Center for Biosignatures Discovery Automation
Discovery and understanding of microbial populations in harsh environments such as the oceans will enable insights into biogeochemical cycles, metabolic capabilities, and complex interactions that affect the health of our planet.
Diagnosing, understanding and predicting cell function or dysfunction is a key element toward gaining a better understanding of disease and other threats to human health. This cellular biology knowledge is essential for developing the link between genomics, cell function and disease. Understanding these interrelationships will aid in the development of diagnostic tools to measure the health status across all dimensions of human health, from defects in single cells to alterations in the normal function of tissues and organs. Such knowledge could lead to the early diagnosis of major illnesses such as cardiovascular disease, cancer and stroke.
The Center for Biosignatures Discovery Automation serves as a headquarters to the Microscale Life Sciences Center (MLSC), a National Institutes of Health Center of Excellence in Genomic Science. Its researchers study different types of cell models to link cell genomics to metabolic and biochemical characteristics. Traditional population-averaged physiological measurements on large numbers of cells do not adequately capture the mechanisms of disease because gene expression is highly heterogeneous and diseased cells are aberrant. Researchers in the center address cell-to-cell variations in physiological parameters by conducting studies to quantify cellular activities such as respiration and protein expression at the single-cell level. By refining the MLSC’s microsystem-based platforms for measuring gene expression and physiological parameters, research can progress to include cell-cell interaction studies, in vivo tissue measurements and in vivo imaging for detection and monitoring.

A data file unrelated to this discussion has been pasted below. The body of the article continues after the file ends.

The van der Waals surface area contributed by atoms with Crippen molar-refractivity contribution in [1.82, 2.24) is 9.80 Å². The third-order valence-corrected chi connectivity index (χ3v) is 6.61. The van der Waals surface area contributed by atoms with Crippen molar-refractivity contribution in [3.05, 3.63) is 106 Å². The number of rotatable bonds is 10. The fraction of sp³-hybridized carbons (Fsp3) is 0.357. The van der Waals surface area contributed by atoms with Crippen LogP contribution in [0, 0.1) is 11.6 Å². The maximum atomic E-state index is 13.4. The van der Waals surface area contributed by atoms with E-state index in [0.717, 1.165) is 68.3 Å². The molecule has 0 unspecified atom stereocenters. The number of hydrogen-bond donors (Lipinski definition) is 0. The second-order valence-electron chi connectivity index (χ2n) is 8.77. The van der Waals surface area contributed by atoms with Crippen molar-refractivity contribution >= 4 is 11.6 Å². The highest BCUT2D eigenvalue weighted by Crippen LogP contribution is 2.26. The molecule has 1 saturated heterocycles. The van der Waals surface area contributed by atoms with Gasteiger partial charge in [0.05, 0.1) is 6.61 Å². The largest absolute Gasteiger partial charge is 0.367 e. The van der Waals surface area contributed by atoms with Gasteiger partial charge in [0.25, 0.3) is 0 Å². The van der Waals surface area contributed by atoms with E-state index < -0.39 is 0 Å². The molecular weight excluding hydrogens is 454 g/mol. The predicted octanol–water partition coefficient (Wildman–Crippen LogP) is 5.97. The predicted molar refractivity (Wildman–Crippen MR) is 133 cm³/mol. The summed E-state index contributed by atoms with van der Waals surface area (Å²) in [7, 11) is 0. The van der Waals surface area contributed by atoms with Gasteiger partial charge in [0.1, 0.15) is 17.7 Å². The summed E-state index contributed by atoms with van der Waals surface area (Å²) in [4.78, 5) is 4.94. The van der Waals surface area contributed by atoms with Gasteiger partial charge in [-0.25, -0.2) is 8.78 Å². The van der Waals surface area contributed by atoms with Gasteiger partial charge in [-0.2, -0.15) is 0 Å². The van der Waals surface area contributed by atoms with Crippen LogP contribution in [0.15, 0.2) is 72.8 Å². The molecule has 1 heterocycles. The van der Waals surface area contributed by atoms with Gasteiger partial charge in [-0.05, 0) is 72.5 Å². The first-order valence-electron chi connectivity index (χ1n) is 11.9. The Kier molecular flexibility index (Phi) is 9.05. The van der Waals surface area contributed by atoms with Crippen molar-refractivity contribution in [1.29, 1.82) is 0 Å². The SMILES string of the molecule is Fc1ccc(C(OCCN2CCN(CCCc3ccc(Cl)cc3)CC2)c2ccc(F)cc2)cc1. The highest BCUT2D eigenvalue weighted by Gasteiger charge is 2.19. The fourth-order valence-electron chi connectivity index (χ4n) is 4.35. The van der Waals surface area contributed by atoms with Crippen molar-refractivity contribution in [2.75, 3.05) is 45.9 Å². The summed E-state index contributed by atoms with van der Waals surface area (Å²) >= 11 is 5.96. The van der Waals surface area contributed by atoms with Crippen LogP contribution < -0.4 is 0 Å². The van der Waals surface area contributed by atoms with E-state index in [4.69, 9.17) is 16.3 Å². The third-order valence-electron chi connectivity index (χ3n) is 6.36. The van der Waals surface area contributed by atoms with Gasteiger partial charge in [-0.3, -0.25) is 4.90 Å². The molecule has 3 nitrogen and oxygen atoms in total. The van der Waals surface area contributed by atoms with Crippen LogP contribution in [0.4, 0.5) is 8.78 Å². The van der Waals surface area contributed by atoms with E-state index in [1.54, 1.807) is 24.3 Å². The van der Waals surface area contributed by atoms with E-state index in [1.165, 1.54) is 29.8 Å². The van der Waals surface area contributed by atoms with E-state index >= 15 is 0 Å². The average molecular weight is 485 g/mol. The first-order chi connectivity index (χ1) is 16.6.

The center also houses a portion of the work conducted by NEPTUNE, a project to construct a cabled underwater observatory in the northeast Pacific Ocean with high bandwidth and power for real-time oceanographic observations and experiments. The research team is developing sensing devices and other instruments to gain knowledge of the biological, chemical and physical environments at microbial levels on the sea floor and in the overlying water column.
Major research areas:
- Understanding of cell proliferation and cell death and their impact on cancer, stroke and cardiovascular disease
- Development of technology to aid in the measurement of cellular events
- Discovery of new organisms in harsh environments as well as understanding of how microorganisms respond to change in harsh environments – from changes in pH and temperature to events such as earthquakes and volcanic eruptions.
Funding: In September 2006, the MLSC was awarded a second five-year $18 million federal grant from the National Human Genome Research Institute of the National Institutes of Health.